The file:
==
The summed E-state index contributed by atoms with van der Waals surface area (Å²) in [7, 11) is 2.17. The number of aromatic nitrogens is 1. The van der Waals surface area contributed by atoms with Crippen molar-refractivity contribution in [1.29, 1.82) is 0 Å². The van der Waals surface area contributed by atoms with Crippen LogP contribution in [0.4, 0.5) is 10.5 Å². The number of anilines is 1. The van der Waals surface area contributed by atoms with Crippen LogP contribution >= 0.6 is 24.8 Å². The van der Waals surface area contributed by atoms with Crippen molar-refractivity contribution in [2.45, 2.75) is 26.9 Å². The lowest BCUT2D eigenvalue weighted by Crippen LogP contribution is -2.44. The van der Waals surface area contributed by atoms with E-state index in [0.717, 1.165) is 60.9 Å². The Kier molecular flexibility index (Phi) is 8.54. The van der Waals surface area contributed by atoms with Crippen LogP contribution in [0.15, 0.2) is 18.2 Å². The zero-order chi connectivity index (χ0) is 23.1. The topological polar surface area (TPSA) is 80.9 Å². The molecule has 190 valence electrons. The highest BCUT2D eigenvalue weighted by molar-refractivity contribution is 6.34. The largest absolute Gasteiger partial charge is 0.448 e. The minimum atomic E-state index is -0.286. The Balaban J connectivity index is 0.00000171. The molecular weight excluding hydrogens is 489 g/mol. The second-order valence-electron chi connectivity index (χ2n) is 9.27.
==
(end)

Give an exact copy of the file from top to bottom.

The summed E-state index contributed by atoms with van der Waals surface area (Å²) in [7, 11) is 2.17. The number of aromatic nitrogens is 1. The van der Waals surface area contributed by atoms with Crippen molar-refractivity contribution in [1.29, 1.82) is 0 Å². The van der Waals surface area contributed by atoms with Crippen LogP contribution in [0.4, 0.5) is 10.5 Å². The number of anilines is 1. The van der Waals surface area contributed by atoms with Crippen LogP contribution >= 0.6 is 24.8 Å². The van der Waals surface area contributed by atoms with Crippen molar-refractivity contribution in [2.45, 2.75) is 26.9 Å². The lowest BCUT2D eigenvalue weighted by Crippen LogP contribution is -2.44. The van der Waals surface area contributed by atoms with E-state index in [0.717, 1.165) is 60.9 Å². The Kier molecular flexibility index (Phi) is 8.54. The van der Waals surface area contributed by atoms with Crippen LogP contribution in [0.15, 0.2) is 18.2 Å². The zero-order chi connectivity index (χ0) is 23.1. The topological polar surface area (TPSA) is 80.9 Å². The molecule has 190 valence electrons. The highest BCUT2D eigenvalue weighted by molar-refractivity contribution is 6.34. The largest absolute Gasteiger partial charge is 0.448 e. The minimum atomic E-state index is -0.286. The Balaban J connectivity index is 0.00000171. The molecular weight excluding hydrogens is 489 g/mol. The second-order valence-electron chi connectivity index (χ2n) is 9.27.